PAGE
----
What kind of connection does food have to the Torah, aside from the laws of kashrut? Diana Lipton explored this concept in the book From Forbidden Fruit to Milk and Honey: A Commentary on Food in the Torah (Urim Publications, 2018), where she worked with a team of 52 internationally acclaimed scholars to write essays on each parasha (Torah portion) and how food plays a role. Lipton includes her own verse-by-verse commentary on food and eating in the Torah. From Forbidden Fruit was originally an online project to support the food rescue charity Leket Israel.

Diana Lipton has been a fellow of Newnham College, Cambridge, reader in Hebrew Bible and Jewish Studies at King’s College London and a lecturer in Bible at Hebrew University’s Rothberg International School. She is the proud mother of Jacob and Jonah and lives in Jerusalem with her husband, Chaim.

Jewish Food Experience®: How were the contributors for From Forbidden Fruit selected, and what kind of guidance (if any) were they given?
Diana Lipton: I started with academics and Jewish educators I knew personally, which got me a very long way! Some contributors recommended other scholars they knew, along with a few outstanding students, and that enabled me to complete the list. I wanted contributors to be about half Israeli and half [from the] Diaspora, and to represent the full spectrum of religious observance. It was important for me that contributors be trained to deal with texts, but not necessarily Jewish texts. As it turned out, half the contributors were men and half women, which I was very happy about.

In the end, we started after Simchat Torah, not Shavuot as I hoped when I wrote the guidelines, and every parasha commentary was posted in English and Hebrew on the website of Leket Israel, accompanied by recipes. I found the recipes in English, mostly by contacting Jewish food bloggers. I was fortunate, though, to have contributions from published food writers such as Claudia Roden and Joan Nathan. The recipes in Hebrew were located by a Leket’s director of marketing, Anat Friedman-Coles. Anat was lucky to have a distinguished food writer among her close family members: Elinoar Rabin! I really enjoyed the process of tracking down the recipes. I’d hardly ever looked at food blogs before that, and it opened up a whole new world for me. The recipes were temporarily taken down during recent website renovations at Leket, but they will be back soon.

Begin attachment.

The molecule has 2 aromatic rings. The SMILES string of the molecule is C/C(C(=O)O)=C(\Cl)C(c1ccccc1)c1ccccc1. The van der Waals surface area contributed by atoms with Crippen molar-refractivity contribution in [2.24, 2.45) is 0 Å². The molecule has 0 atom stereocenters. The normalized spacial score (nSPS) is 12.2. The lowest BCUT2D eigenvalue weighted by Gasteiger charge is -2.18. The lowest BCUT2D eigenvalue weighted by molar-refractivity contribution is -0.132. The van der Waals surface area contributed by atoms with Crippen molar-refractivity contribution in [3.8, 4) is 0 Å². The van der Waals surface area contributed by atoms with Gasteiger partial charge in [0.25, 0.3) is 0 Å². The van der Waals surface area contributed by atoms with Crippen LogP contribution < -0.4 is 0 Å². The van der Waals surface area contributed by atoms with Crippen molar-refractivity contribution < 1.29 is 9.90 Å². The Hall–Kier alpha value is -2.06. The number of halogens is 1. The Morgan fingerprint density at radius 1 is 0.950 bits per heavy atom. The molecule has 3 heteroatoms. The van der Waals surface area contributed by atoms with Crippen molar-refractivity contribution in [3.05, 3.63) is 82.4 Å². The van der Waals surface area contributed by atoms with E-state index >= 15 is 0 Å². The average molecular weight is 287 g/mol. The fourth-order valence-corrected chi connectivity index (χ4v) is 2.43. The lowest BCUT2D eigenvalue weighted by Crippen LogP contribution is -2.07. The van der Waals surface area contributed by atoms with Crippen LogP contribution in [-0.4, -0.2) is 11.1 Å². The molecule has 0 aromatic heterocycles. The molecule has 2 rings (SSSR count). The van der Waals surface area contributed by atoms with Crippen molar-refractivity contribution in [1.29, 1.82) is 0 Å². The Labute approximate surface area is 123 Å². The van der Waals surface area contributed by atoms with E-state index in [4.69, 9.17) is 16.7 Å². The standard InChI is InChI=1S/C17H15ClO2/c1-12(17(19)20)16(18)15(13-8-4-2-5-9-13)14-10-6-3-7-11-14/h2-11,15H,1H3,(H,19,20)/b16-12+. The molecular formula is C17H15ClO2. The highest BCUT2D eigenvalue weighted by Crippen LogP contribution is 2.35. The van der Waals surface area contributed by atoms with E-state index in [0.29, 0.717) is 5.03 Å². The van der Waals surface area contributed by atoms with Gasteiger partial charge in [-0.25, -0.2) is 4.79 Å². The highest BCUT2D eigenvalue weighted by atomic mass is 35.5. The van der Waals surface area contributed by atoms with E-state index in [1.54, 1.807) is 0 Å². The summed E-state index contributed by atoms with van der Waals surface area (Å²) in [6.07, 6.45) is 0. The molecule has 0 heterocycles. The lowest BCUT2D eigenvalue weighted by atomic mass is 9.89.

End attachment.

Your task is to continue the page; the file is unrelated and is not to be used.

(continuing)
JFE®: What is Leket Israel’s connection to From Forbidden Fruit?
DL: I approached Leket to ask if they were interested in hosting the project on their website as a way of increasing the number of visitors and raising their profile. They were. Profits from sales will be donated directly to Leket Iarael, and the book will be available for purchase from their website, as well as Urim’s website, Amazon, bookstores and so on.

JFE®: How has becoming vegetarian had an effect on how you perceive Jewish ritual meals?
DL: Before answering, I should I explain that I became vegetarian following the decision by my late husband, Peter Lipton z”l, to become vegetarian. Peter was a philosopher whose motivation was ethical. For me, and for him, this was an answer to the kashrut question; we ate vegetarian food everywhere. I continued to be vegetarian after his death to honor Peter’s memory, to honor our nuclear family (our two sons, Jacob and Jonah, grew up as vegetarians; Jonah now eats fish) and because being vegetarian was part of me by then and I could not easily have changed. My husband, Chaim Milikowsky, cannot imagine a Shabbat without at least one meat meal, and since our marriage seven years ago, I cook meat, happily, but without eating it.

For me, it’s important to do everything within my power to make sure that Jewish ritual meals in my home are feasts. Being vegetarian made that more time-consuming—it’s much easier to put a beautiful piece of meat in the oven than to chop vegetables! Perhaps I tried to compensate by making the food look as colorful and aesthetic as I could. Subconsciously, perhaps, I also created a feast-like atmosphere with large numbers. We regularly had 15 to 20 people to dinner on Friday nights; first-time guests often commented that it looked like a seder! Now that I do prepare meat, I could in theory slack off on the vegetables, but—perhaps because I have more time than I used to—the opposite has happened!